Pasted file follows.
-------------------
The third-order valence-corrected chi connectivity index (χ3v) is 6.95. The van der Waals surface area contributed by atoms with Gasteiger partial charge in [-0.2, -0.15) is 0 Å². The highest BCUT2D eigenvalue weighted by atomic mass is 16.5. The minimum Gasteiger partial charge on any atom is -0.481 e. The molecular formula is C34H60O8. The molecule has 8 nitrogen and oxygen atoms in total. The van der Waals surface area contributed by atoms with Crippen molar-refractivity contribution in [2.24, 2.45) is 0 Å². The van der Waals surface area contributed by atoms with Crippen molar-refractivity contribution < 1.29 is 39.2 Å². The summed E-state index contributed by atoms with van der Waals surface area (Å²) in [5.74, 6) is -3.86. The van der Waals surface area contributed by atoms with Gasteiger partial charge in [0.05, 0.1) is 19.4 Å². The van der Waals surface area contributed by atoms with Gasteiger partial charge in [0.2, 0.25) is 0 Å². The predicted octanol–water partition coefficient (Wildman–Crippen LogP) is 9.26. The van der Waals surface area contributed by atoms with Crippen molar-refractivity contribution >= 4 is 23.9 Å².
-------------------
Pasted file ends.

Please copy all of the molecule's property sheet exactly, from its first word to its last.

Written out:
The third-order valence-corrected chi connectivity index (χ3v) is 6.95. The van der Waals surface area contributed by atoms with Gasteiger partial charge in [-0.2, -0.15) is 0 Å². The highest BCUT2D eigenvalue weighted by atomic mass is 16.5. The minimum Gasteiger partial charge on any atom is -0.481 e. The molecular formula is C34H60O8. The molecule has 8 nitrogen and oxygen atoms in total. The van der Waals surface area contributed by atoms with Crippen molar-refractivity contribution in [2.24, 2.45) is 0 Å². The van der Waals surface area contributed by atoms with Crippen molar-refractivity contribution < 1.29 is 39.2 Å². The summed E-state index contributed by atoms with van der Waals surface area (Å²) in [5.74, 6) is -3.86. The van der Waals surface area contributed by atoms with Gasteiger partial charge in [0.05, 0.1) is 19.4 Å². The van der Waals surface area contributed by atoms with Gasteiger partial charge in [0.2, 0.25) is 0 Å². The predicted octanol–water partition coefficient (Wildman–Crippen LogP) is 9.26. The van der Waals surface area contributed by atoms with Crippen molar-refractivity contribution >= 4 is 23.9 Å².